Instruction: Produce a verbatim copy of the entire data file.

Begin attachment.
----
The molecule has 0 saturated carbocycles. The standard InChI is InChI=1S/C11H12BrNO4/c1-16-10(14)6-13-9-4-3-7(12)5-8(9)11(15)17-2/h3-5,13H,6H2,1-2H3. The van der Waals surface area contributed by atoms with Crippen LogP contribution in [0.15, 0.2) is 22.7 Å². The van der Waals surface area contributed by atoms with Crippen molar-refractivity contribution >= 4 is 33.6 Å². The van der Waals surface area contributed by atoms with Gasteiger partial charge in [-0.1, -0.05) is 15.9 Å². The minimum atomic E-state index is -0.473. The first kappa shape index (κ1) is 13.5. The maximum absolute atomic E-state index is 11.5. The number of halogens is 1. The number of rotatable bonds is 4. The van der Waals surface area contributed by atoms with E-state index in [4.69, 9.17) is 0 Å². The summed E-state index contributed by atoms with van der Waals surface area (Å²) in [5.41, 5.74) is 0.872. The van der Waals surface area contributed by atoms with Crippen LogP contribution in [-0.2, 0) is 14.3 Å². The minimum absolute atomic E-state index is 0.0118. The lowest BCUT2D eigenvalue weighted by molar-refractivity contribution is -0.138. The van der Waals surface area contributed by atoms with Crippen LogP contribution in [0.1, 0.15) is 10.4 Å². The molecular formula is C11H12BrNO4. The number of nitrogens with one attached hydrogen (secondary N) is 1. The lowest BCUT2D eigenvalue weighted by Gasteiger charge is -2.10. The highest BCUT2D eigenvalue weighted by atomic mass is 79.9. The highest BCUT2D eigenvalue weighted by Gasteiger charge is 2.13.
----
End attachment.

The molecule has 0 saturated carbocycles. The standard InChI is InChI=1S/C11H12BrNO4/c1-16-10(14)6-13-9-4-3-7(12)5-8(9)11(15)17-2/h3-5,13H,6H2,1-2H3. The van der Waals surface area contributed by atoms with Crippen LogP contribution in [0.15, 0.2) is 22.7 Å². The van der Waals surface area contributed by atoms with Crippen molar-refractivity contribution >= 4 is 33.6 Å². The van der Waals surface area contributed by atoms with Gasteiger partial charge in [-0.1, -0.05) is 15.9 Å². The minimum atomic E-state index is -0.473. The first kappa shape index (κ1) is 13.5. The maximum absolute atomic E-state index is 11.5. The number of halogens is 1. The number of rotatable bonds is 4. The van der Waals surface area contributed by atoms with E-state index in [4.69, 9.17) is 0 Å². The summed E-state index contributed by atoms with van der Waals surface area (Å²) in [5.41, 5.74) is 0.872. The van der Waals surface area contributed by atoms with Crippen LogP contribution in [-0.2, 0) is 14.3 Å². The minimum absolute atomic E-state index is 0.0118. The lowest BCUT2D eigenvalue weighted by molar-refractivity contribution is -0.138. The van der Waals surface area contributed by atoms with Crippen LogP contribution in [0.1, 0.15) is 10.4 Å². The molecular formula is C11H12BrNO4. The number of nitrogens with one attached hydrogen (secondary N) is 1. The lowest BCUT2D eigenvalue weighted by Gasteiger charge is -2.10. The highest BCUT2D eigenvalue weighted by atomic mass is 79.9. The highest BCUT2D eigenvalue weighted by Gasteiger charge is 2.13.